How Dark Chocolate Benefits Your Heart, According to Research
While we all love the occasional Moon Pie, praline, and Chick-o-Stick, when we do partake, it's not for our health. Dark chocolate, though, both tastes good and is good for you, which just may be the sweetest news yet.
The secret to dark chocolate's health benefits are the cocoa solids, which contain compounds known as flavanols, which can help protect the heart, according to the smarty pants at Harvard. . Sadly, milk chocolate only has a few flavanols, and white chocolate has none. At high levels, cocoa flavanols have been shown to help lower blood pressure by helping blood vessels relax and improving blood flow.
Research reported in the Journal of the American Medical Association showed that a bite of dark chocolate a day helped drop levels of hypertension from 86 percent to 68 percent in participants after they ate about 6 grams of dark chocolate per day for 18 weeks. (There are worse experiments to take part in!)
Dark chocolate has another naturally heart-healthy chemical compound, too: Polyphenols. They can help reduce the risk of cardiovascular disease by lowering bad cholesterol (LDL) and raising levels of good cholesterol (HDL), according to research published in the American Journal of Clinical Nutrition.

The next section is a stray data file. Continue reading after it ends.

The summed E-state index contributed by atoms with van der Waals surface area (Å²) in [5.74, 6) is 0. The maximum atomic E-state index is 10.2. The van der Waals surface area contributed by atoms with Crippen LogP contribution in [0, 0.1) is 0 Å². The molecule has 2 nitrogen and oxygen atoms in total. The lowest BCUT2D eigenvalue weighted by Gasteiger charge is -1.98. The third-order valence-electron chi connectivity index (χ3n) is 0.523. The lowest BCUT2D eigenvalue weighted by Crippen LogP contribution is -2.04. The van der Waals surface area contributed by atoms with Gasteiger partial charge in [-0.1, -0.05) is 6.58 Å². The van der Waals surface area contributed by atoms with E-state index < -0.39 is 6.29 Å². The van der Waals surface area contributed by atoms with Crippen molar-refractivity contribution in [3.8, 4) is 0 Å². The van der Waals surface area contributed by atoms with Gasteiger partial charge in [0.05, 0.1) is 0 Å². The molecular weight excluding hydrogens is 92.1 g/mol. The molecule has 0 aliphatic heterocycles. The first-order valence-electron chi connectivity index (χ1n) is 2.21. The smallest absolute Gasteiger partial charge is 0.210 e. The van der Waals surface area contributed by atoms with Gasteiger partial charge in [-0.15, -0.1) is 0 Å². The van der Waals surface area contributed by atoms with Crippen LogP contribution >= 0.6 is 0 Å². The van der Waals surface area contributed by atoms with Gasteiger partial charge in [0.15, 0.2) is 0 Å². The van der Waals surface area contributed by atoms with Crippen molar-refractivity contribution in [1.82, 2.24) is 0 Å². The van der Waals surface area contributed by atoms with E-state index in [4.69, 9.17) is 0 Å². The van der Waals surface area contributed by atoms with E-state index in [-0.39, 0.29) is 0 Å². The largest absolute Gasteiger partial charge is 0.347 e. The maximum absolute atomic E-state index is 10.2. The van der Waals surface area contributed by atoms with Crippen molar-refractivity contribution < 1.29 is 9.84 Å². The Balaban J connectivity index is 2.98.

While dark chocolate is definitely good for your heart, it's good for the rest of your body, too. It has been shown to boost brain power, potentially lower the risk of diabetes, it can improve your eyesight, help protect your skin against harmful UV rays, and reduce inflammation.
In another delightful twist, dark chocolate can also help lower your body mass index, that measurement that your doctor uses to determine if your weight is healthy or not. According to a study published in the Journal of Internal Medicine, people who consumed small quantities of dark chocolate a few times a week—and exercised on occasion—had lower BMI than their abstemious counterparts.
Be aware, though, that as the downers at CNN point out, there can be too much of a good thing. Be mindful of the amount of dark chocolate you're eating, as scarfing down too many bites can lead to an unbalanced diet with too much fat, sugar and calories, which could negate the health benefits. That said, dark chocolate makes you feel full more quickly than other snacks and you may find just a few bites will quell your sweet tooth.
So, when Valentine's Day comes around, consider picking up a heart-shaped box of dark chocolate to truly show you care for your sweetheart's heart.